There is a wide range of ways to handle this, starting from the obsolete use of sprites up to fully rigged bodies with inverse kinematics and everything in between.
So, to begin with, you can have textures. Recoil and reload animations are of course 2D animations. They can even be made to look good in a modern setting by having high resolution and using prerendered deph buffer... however that is likely not worth the effort in modern games.
For good while, weapons in first person view where designed only to look good from that first person view (could even have partial geometry and not be fully textured), and if hands where visible, they would be just floating there... in fact, there would be no body in first person view... if you were to hack the camera position you would only see some hands and a gun floating around.
This makes it very easy to animate recoil, reload, even having the weapon lag behind the direction you aim, adding shake and other effects. In fact, good animation will also include walking animation that serve as a form of character expression.
You can figure out if you have no body in a first person shooter game very easily: look down. Where are your feets? Can you find them by turning around? What if you go to a corner? If they are not there, the game does not have a body for the player in first person.
That of course is only true for the player in first person, not for enemies, nor for other players connecting via network or couch multiplayer.
I would suggest to start here if you are working on a single player first person shooter game. Mainly because the situations where you would need to worry about the first person view of another character or the third person view of the player avatar would be scarse.
Next step up is to use the same animations for single player and multiplayer. Old implementations would turn the head of the avatar in first person view invisible to avoid accidental clipping (some would use other tricks like make it small or turn out of view). That is only really needed if the game will run in platform that may not handle face culling properly, however these kind of tricks are still in use when they are needed for only a brief moment, often in cutscene.
Games of this age would often rely on turning the torso of the avatar to follow the cursor. It is a very distintive animation look were the avatar have a fluid walk cycle, their torso turns randomly, and their hands and head are very stiff.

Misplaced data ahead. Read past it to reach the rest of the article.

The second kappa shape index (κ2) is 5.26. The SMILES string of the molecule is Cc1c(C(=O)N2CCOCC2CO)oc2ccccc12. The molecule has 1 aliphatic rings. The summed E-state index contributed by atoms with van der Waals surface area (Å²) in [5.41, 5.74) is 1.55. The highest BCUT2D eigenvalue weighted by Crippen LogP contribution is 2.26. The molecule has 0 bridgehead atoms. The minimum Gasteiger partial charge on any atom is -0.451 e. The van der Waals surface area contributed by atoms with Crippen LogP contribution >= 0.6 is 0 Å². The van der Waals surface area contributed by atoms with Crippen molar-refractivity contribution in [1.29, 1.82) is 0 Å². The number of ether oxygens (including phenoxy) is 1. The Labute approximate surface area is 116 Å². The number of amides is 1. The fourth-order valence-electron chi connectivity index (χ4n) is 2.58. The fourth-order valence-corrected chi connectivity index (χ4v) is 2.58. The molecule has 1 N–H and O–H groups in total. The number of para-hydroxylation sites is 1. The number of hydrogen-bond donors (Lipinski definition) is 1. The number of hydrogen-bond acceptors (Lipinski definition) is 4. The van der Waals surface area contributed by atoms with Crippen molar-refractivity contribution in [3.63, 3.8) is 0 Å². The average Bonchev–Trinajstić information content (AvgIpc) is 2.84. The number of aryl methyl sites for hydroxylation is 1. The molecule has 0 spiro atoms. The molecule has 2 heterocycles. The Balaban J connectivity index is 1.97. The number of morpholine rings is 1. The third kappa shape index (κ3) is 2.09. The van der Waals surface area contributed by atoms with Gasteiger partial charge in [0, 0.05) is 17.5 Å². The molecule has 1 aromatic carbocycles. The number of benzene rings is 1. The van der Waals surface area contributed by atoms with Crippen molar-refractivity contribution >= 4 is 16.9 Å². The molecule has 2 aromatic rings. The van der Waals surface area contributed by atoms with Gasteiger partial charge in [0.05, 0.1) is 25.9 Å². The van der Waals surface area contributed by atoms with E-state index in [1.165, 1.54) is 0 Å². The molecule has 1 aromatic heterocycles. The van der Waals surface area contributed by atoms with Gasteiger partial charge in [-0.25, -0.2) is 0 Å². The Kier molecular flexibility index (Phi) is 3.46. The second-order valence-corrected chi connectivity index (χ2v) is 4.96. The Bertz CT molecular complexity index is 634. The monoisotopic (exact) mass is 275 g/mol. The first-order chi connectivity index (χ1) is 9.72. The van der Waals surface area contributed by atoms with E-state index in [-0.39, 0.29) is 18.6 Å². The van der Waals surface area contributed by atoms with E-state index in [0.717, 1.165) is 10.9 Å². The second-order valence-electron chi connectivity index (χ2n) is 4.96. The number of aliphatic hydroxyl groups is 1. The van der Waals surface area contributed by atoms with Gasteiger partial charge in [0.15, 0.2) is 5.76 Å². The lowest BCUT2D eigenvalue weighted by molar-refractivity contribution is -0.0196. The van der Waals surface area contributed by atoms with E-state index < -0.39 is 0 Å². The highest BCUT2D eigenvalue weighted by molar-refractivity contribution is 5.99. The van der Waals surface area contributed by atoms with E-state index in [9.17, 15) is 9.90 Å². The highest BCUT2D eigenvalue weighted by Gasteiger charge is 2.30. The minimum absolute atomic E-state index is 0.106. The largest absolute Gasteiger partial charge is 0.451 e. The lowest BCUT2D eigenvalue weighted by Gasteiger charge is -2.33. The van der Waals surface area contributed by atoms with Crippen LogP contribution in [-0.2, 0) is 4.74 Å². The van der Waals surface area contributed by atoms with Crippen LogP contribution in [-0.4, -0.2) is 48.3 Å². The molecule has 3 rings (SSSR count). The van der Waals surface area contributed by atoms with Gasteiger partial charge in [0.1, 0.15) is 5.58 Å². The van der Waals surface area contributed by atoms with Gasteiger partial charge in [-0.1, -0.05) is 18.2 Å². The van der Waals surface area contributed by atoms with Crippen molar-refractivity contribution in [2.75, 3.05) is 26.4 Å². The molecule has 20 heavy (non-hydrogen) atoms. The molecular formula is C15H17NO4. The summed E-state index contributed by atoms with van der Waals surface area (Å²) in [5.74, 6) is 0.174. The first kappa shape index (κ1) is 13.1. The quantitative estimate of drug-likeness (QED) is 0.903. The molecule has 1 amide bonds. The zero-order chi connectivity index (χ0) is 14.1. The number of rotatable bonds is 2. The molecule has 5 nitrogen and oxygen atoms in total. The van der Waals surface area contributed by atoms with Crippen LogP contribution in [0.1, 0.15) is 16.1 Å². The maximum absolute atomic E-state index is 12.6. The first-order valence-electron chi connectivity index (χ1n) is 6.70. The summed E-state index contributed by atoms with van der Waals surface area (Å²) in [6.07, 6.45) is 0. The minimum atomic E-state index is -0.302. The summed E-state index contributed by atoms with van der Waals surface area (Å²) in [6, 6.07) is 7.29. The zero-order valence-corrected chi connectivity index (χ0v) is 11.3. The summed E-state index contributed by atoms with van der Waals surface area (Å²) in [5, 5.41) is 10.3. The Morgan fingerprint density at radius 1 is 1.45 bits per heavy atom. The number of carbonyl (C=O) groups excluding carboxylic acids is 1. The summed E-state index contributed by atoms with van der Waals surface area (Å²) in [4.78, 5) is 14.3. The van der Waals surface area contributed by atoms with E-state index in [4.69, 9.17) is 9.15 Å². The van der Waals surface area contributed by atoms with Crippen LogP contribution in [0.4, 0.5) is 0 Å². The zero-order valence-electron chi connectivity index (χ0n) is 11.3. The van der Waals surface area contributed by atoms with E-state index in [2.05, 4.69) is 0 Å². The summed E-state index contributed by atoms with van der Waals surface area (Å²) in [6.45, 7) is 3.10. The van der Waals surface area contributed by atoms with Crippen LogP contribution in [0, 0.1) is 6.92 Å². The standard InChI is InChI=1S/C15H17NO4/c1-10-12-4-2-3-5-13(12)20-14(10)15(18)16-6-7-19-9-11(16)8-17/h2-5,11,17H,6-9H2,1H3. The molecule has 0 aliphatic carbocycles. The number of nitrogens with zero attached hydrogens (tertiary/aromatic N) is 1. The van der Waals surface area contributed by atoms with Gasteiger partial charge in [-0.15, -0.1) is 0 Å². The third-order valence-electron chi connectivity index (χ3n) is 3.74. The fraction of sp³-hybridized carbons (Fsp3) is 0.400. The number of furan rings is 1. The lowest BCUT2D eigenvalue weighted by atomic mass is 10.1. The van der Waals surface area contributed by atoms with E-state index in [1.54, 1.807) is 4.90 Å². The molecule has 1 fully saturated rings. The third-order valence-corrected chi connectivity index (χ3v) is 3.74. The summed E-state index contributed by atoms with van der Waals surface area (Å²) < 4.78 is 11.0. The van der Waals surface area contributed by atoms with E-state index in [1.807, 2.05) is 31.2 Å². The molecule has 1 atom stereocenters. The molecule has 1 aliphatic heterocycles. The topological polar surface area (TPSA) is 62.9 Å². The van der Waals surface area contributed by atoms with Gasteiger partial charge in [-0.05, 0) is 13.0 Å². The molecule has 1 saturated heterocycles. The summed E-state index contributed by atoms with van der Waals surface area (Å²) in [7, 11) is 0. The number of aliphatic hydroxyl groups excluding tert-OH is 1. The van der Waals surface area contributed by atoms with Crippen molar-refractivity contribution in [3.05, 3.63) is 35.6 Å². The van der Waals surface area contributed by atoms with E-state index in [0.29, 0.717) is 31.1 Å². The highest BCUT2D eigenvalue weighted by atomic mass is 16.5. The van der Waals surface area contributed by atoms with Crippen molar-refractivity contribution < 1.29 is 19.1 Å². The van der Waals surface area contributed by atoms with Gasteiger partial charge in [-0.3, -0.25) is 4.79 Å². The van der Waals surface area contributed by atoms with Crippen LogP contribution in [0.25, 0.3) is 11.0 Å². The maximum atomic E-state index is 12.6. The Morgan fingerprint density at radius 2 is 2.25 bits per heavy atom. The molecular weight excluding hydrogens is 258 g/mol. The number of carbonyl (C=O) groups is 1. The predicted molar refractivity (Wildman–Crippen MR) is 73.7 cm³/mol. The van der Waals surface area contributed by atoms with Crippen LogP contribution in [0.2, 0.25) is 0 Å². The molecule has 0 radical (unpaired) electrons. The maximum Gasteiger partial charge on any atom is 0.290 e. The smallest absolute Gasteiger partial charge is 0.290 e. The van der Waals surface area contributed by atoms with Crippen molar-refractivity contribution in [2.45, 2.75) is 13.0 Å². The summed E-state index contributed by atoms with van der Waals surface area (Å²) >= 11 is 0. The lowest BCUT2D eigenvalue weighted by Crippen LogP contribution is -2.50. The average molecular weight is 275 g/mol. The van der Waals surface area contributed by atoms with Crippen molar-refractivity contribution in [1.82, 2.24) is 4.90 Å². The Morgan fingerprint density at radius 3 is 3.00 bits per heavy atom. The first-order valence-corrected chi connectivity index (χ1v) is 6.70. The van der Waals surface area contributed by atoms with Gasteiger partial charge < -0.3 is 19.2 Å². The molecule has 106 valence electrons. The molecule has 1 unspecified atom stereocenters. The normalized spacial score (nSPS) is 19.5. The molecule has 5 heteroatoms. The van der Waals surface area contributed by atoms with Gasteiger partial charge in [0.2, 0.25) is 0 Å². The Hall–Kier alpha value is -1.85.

For a multiplayer game, I would suggest to start with this approach, you can then upgrade if you have the means to. Just using the third person animations for first person view will allow you to prototype faster.
Games from this last decade has been able to fluidly animate arms and head to adapt to the direction where the player is pointing. That can be done with a large library of animations※ with parametric adjustments, or with a good inverse kinematic system.
※: keyframe and interpolations, either for rigged skeletons or for morph targets, either recorded from mocap and tweaked, procedurally generated, or designed by animators.
With this approach you can have all the flexibility you want without swapping models depending on whatever or not the character is in first person. However, as you can imagine, it is much more expensive.
It can sound odd given how expensive good inverse kinematic systems can be, however: inverse kinematics is the cheap option. Doing a lot of mocap having distinct and expressive animations for each character is the expensive option... yes, I know you cannot possible record the character aming at every angle, however it is possible to tweak animations in runtime, or, well, if you invested in mocap, you might aswell add inverse kinematics. However, if you only use inverse kinematics then every character will move the same way, with mocap it is possible to do better than that.
About recoil et. al. by using rigged skeletons, the character can always be a physics entity that react to external forces that offset it and springs back to target position dictated by the skeleton. So, you can have actual recoil as an applied force on the body, and your inverse kinematics will solve the rest. Ragdoll also becomes simply disabling those systems instead of switching gears, because the ragdoll is actually always there.
By the way, remember to use placeholders. Is is better that development does not have to wait on assets and animations, and often it is not clear how much polish you will be able to get with whatever budged you have. Also, the quiker you can start testing the better.